Posterior column

(Redirected from Posterior columns)
Jump to: navigation, search

Please Take Over This Page and Apply to be Editor-In-Chief for this topic: There can be one or more than one Editor-In-Chief. You may also apply to be an Associate Editor-In-Chief of one of the subtopics below. Please mail us [1] to indicate your interest in serving either as an Editor-In-Chief of the entire topic or as an Associate Editor-In-Chief for a subtopic. Please be sure to attach your CV and or biographical sketch.

Overview

The posterior column refers to the area of white matter in the dorsomedial side of the spinal cord. It is made up of the fasciculus gracilis and fasciculus cuneatus and itself is part of the dorsal funiculus. It is part of an ascending pathway that is important for well-localized fine touch and conscious proprioception called the posterior column-medial lemniscus pathway.

Joint capsules, tactile and pressure receptors send a signal through the dorsal root ganglia up through the fasciculus gracilis for lower body sensory impulses and the fasciculus cuneatus for upper body impulses. Once the fasciculus gracilis reaches the nucleus gracilus and the fasciculus cuneatus reaches the nucleus cuneatus in the lower medulla, they begin to cross over the medulla as the internal arcuate fibers. When they reach the contralateral side, they become the medial lemniscus, which is the second part of the posterior column-medial lemniscus pathway.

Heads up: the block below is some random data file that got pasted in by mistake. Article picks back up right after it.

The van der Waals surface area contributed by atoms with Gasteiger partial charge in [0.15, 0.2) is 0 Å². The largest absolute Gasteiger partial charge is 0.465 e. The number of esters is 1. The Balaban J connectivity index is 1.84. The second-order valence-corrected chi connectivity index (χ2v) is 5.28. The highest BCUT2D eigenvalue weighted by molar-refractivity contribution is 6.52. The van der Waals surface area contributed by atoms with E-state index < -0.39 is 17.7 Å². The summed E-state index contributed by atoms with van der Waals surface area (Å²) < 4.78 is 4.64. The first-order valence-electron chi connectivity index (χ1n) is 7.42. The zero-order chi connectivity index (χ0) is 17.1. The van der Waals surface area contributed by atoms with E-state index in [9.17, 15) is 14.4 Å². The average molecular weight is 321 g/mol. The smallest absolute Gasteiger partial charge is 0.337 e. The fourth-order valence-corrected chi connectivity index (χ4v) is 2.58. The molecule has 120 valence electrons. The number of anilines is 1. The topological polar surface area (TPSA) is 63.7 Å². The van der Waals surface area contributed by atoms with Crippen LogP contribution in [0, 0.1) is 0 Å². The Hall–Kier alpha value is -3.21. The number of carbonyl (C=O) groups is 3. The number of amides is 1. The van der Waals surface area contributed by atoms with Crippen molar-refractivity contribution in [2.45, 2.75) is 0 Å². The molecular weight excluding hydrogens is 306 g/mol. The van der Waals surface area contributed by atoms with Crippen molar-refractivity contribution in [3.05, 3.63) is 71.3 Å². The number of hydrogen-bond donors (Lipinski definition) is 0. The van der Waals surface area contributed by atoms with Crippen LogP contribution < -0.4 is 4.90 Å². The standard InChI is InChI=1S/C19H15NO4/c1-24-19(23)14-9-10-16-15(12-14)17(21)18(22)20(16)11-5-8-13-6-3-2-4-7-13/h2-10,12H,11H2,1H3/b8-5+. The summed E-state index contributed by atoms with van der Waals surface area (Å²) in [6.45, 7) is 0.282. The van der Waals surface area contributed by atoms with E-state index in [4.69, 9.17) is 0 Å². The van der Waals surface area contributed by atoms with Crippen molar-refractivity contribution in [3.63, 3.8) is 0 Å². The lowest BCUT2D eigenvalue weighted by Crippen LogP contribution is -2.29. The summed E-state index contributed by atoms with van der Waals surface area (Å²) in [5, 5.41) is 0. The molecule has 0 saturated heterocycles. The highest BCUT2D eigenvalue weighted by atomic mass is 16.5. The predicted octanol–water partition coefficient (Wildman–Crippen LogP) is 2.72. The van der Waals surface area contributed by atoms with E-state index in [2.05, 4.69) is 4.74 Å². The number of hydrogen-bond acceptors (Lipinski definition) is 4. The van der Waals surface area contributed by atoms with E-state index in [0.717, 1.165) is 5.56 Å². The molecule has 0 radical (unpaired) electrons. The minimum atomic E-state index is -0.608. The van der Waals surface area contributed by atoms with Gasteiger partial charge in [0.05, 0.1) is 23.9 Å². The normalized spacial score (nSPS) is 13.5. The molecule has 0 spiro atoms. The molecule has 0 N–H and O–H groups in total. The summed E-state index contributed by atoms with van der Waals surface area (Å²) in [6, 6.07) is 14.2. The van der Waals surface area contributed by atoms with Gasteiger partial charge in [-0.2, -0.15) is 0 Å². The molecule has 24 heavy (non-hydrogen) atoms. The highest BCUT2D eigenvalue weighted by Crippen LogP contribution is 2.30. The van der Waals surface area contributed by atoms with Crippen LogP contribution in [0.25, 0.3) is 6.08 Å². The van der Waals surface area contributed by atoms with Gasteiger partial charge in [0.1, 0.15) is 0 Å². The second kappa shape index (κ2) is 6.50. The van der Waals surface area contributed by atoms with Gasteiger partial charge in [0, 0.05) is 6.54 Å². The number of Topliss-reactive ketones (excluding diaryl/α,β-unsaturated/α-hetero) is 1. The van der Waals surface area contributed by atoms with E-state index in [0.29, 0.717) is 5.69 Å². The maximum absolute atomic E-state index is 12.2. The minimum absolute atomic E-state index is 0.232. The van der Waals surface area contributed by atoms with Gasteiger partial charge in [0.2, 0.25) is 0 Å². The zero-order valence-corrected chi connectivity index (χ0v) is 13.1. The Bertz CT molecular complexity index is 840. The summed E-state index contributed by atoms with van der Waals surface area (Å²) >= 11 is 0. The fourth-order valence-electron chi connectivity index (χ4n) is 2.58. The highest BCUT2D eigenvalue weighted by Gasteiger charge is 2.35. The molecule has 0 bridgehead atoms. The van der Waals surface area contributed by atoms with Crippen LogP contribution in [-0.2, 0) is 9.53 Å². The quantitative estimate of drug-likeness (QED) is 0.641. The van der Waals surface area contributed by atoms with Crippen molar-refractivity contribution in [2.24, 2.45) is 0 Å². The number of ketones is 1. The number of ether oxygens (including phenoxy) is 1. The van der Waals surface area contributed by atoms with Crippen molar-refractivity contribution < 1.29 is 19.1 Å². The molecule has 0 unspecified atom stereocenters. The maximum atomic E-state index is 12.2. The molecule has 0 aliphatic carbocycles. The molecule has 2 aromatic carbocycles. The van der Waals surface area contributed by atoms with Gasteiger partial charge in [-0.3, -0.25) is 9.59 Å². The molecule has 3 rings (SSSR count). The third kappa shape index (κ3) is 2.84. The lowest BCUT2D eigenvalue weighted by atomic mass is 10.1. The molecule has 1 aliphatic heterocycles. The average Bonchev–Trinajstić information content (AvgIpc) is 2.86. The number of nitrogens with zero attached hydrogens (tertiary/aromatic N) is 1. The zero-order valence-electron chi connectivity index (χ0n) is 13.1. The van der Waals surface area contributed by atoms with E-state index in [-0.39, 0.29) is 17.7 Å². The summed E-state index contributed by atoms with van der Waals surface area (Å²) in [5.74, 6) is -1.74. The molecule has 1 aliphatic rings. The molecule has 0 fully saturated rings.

Lesions in this pathway can diminish or completely abolish tacile sensations and movement or position sense below the lesion.

References

  • Clinical Neuroanatomy Made Ridiculously Simple



Linked-in.jpg